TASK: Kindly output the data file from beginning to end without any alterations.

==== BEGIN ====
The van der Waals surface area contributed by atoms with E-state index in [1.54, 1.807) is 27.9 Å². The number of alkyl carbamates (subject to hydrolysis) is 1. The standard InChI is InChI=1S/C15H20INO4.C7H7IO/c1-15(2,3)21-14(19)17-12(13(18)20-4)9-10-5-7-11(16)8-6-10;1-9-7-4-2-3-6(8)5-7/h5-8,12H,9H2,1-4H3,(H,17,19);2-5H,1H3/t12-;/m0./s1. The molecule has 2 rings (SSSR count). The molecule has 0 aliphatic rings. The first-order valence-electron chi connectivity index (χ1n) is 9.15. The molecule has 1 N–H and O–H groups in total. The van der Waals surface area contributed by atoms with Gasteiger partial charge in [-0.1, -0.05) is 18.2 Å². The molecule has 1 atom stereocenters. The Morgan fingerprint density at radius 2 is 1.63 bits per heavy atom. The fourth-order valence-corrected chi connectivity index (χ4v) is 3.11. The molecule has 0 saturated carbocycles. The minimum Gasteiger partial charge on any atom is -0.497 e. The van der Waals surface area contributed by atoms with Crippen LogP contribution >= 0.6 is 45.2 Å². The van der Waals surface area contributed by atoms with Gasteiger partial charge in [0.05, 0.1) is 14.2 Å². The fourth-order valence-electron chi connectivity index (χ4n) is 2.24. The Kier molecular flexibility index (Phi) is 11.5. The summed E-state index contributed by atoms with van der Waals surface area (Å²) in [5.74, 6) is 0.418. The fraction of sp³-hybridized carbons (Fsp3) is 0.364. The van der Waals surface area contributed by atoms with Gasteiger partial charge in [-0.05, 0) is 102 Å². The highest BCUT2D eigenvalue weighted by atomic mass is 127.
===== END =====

The van der Waals surface area contributed by atoms with E-state index in [1.54, 1.807) is 27.9 Å². The number of alkyl carbamates (subject to hydrolysis) is 1. The standard InChI is InChI=1S/C15H20INO4.C7H7IO/c1-15(2,3)21-14(19)17-12(13(18)20-4)9-10-5-7-11(16)8-6-10;1-9-7-4-2-3-6(8)5-7/h5-8,12H,9H2,1-4H3,(H,17,19);2-5H,1H3/t12-;/m0./s1. The molecule has 2 rings (SSSR count). The molecule has 0 aliphatic rings. The first-order valence-electron chi connectivity index (χ1n) is 9.15. The molecule has 1 N–H and O–H groups in total. The van der Waals surface area contributed by atoms with Gasteiger partial charge in [-0.1, -0.05) is 18.2 Å². The molecule has 1 atom stereocenters. The Morgan fingerprint density at radius 2 is 1.63 bits per heavy atom. The fourth-order valence-corrected chi connectivity index (χ4v) is 3.11. The molecule has 0 saturated carbocycles. The minimum Gasteiger partial charge on any atom is -0.497 e. The van der Waals surface area contributed by atoms with Crippen LogP contribution >= 0.6 is 45.2 Å². The van der Waals surface area contributed by atoms with Gasteiger partial charge in [0.05, 0.1) is 14.2 Å². The fourth-order valence-electron chi connectivity index (χ4n) is 2.24. The Kier molecular flexibility index (Phi) is 11.5. The summed E-state index contributed by atoms with van der Waals surface area (Å²) in [5.74, 6) is 0.418. The fraction of sp³-hybridized carbons (Fsp3) is 0.364. The van der Waals surface area contributed by atoms with Gasteiger partial charge in [-0.05, 0) is 102 Å². The highest BCUT2D eigenvalue weighted by atomic mass is 127.